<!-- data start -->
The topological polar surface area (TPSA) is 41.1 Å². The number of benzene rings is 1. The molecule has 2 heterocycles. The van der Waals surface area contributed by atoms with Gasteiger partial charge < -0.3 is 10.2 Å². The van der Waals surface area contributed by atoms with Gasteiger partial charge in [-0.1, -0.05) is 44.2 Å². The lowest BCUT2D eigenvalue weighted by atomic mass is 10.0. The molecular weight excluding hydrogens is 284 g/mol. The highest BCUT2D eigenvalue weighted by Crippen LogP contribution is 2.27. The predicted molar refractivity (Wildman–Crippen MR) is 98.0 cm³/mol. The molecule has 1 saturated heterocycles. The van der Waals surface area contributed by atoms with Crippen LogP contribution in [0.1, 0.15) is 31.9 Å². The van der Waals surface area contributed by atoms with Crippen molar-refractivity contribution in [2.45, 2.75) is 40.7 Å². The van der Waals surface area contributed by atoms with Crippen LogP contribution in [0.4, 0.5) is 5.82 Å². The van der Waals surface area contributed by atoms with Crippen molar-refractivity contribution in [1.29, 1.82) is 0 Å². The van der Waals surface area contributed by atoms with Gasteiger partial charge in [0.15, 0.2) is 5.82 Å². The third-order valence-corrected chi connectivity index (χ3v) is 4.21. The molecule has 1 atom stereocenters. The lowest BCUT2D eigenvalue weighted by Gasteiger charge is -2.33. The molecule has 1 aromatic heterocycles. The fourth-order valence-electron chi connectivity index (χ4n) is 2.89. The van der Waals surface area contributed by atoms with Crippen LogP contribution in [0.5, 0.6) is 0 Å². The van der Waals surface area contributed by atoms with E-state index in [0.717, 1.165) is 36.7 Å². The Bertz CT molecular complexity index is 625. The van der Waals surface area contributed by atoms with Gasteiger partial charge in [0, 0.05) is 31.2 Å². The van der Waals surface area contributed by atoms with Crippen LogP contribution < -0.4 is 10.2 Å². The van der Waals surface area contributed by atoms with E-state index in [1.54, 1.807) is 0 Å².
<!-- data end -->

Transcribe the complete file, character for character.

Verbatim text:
The topological polar surface area (TPSA) is 41.1 Å². The number of benzene rings is 1. The molecule has 2 heterocycles. The van der Waals surface area contributed by atoms with Gasteiger partial charge < -0.3 is 10.2 Å². The van der Waals surface area contributed by atoms with Gasteiger partial charge in [-0.1, -0.05) is 44.2 Å². The lowest BCUT2D eigenvalue weighted by atomic mass is 10.0. The molecular weight excluding hydrogens is 284 g/mol. The highest BCUT2D eigenvalue weighted by Crippen LogP contribution is 2.27. The predicted molar refractivity (Wildman–Crippen MR) is 98.0 cm³/mol. The molecule has 1 saturated heterocycles. The van der Waals surface area contributed by atoms with Crippen LogP contribution in [0.1, 0.15) is 31.9 Å². The van der Waals surface area contributed by atoms with Crippen molar-refractivity contribution in [2.45, 2.75) is 40.7 Å². The van der Waals surface area contributed by atoms with Crippen LogP contribution in [0.4, 0.5) is 5.82 Å². The van der Waals surface area contributed by atoms with Crippen molar-refractivity contribution in [1.29, 1.82) is 0 Å². The van der Waals surface area contributed by atoms with Gasteiger partial charge in [0.15, 0.2) is 5.82 Å². The third-order valence-corrected chi connectivity index (χ3v) is 4.21. The molecule has 1 atom stereocenters. The lowest BCUT2D eigenvalue weighted by Gasteiger charge is -2.33. The molecule has 1 aromatic heterocycles. The fourth-order valence-electron chi connectivity index (χ4n) is 2.89. The van der Waals surface area contributed by atoms with Crippen LogP contribution in [0.5, 0.6) is 0 Å². The van der Waals surface area contributed by atoms with E-state index in [0.717, 1.165) is 36.7 Å². The Bertz CT molecular complexity index is 625. The van der Waals surface area contributed by atoms with Gasteiger partial charge in [0, 0.05) is 31.2 Å². The van der Waals surface area contributed by atoms with Crippen LogP contribution < -0.4 is 10.2 Å². The van der Waals surface area contributed by atoms with E-state index in [1.54, 1.807) is 0 Å².